Pollen and Pollination

Edited by A. Dafni University of Haifa, M. Hesse University of Vienna E. Pacini Universita degli Studi di Siena 
Springer Verlag  2000  

Hardcover  IX + 336 pp, 67 partly coloured figs  ISBN 9783211835142      £171.00
The identification of pollen is widely used in the reconstruction of vegetation, the climate of the past, and plant biodiversity. Studies concerning pollen structure, size, and form are key issues in basic sciences as plant taxonomy and evolution. But they also play an important role in applied fields as plant breeding. In pollination studies pollen is generally used to identify food sources of visitors and to reconstruct their foraging routes. The 16 papers in this volume consider the functional ecology of pollen in relation to its structure and constituents as a framework towards a better understanding of evolutionary processes that mold pollination biology. They can be roughly classified into three main topics: pollen structure and constituents, pollen evolutionary ecology, and the pollenpollinator interface. Floral reward, such as pollen and nectar, are only one aspect of the multidimensional pollination caleidoscope. Other aspects include the various mechanisms in distributing or collecting pollen, the question of pollen longevity, or the convergence of evolution in angiosperm pollination.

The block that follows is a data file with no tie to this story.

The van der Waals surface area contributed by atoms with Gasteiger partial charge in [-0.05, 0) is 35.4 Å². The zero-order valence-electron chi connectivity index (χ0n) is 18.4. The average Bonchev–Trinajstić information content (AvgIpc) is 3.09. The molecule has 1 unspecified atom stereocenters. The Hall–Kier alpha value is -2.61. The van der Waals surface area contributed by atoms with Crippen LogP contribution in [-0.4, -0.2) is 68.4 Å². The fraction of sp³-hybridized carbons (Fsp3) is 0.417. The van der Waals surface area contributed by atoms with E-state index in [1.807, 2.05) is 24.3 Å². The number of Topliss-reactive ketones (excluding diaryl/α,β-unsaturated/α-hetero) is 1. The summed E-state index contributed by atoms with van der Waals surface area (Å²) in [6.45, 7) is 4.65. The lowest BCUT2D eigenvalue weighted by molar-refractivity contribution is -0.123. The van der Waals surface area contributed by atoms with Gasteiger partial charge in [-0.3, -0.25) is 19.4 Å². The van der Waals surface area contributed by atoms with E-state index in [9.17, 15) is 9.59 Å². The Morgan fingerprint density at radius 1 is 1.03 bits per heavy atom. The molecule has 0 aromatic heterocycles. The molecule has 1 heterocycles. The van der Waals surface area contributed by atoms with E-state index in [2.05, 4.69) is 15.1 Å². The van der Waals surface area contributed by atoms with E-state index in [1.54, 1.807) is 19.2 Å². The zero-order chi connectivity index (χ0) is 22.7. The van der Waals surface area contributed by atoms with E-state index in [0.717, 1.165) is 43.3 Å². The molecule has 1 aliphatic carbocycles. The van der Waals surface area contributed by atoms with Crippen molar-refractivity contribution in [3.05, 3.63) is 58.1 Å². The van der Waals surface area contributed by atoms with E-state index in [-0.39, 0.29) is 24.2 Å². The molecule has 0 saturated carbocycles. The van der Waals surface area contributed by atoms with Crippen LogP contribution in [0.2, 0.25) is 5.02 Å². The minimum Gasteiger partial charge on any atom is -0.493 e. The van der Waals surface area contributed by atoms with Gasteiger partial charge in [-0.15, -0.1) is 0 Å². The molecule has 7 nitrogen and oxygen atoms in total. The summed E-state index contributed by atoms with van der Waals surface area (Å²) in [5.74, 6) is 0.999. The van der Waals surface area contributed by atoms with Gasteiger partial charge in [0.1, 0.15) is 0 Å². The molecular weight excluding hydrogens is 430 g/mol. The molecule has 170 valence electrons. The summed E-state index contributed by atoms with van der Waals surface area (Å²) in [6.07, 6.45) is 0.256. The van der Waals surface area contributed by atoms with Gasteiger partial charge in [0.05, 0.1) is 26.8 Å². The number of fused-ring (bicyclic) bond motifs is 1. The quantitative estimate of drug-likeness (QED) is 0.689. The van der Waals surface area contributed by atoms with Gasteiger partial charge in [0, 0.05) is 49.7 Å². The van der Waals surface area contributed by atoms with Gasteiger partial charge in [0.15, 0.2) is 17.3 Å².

• Pollen wall stratification and pollination (M. Hesse).
  • From anther and pollen ripening to pollen presentation (E. Pacini).
  • Cytochemistry of mature angiosperm pollen (M. Nepi, G. G. Franchi).
  • The ecology and evolution of pollen odors (H. E. M. Dobson, G. Bergström).
  • The ecology and evolution of visual pollen signals (K. Lunau).
  • Pollen viability and longevity: practical, ecological and evolutionary implications (A. Dafni, D. Firmage).
  • The role of electrostatic forces in pollination (Y. Vaknin, S. GanMor, A. Bechar, B. Ronen, D. Eisikowitch).
  • Pollen grains: why so many? (R. W. Cruden).
  • Abiotic pollen and pollination: ecological, functional and evolutionary perspectives (J. D. Ackerman).
  • Pollen nutritional content and digestibility for animals (T. H. Roulston, J. H. Cane).
  • The collection of pollen by bees (R. W. Thorp). Pollen morphological evolution in bat pollinated plants (A. Stroo).
  • The structure and function of orchid pollinaria (S. D. Johnson, T. J. Edwards).
  • Deceptive orchids with Meliponini as pollinators (D. W. Roubik).
  • Threadforming structures in angiosperm anthers: their diverse role in pollination ecology (M. Hesse, S. Vogel, H. Halbritter).
  • Convergent evolution and adaptive radiation of beetlepollinated angiosperms (P. Bernhardt).

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Springer : horticulture : ornamentals : plant science : pollination

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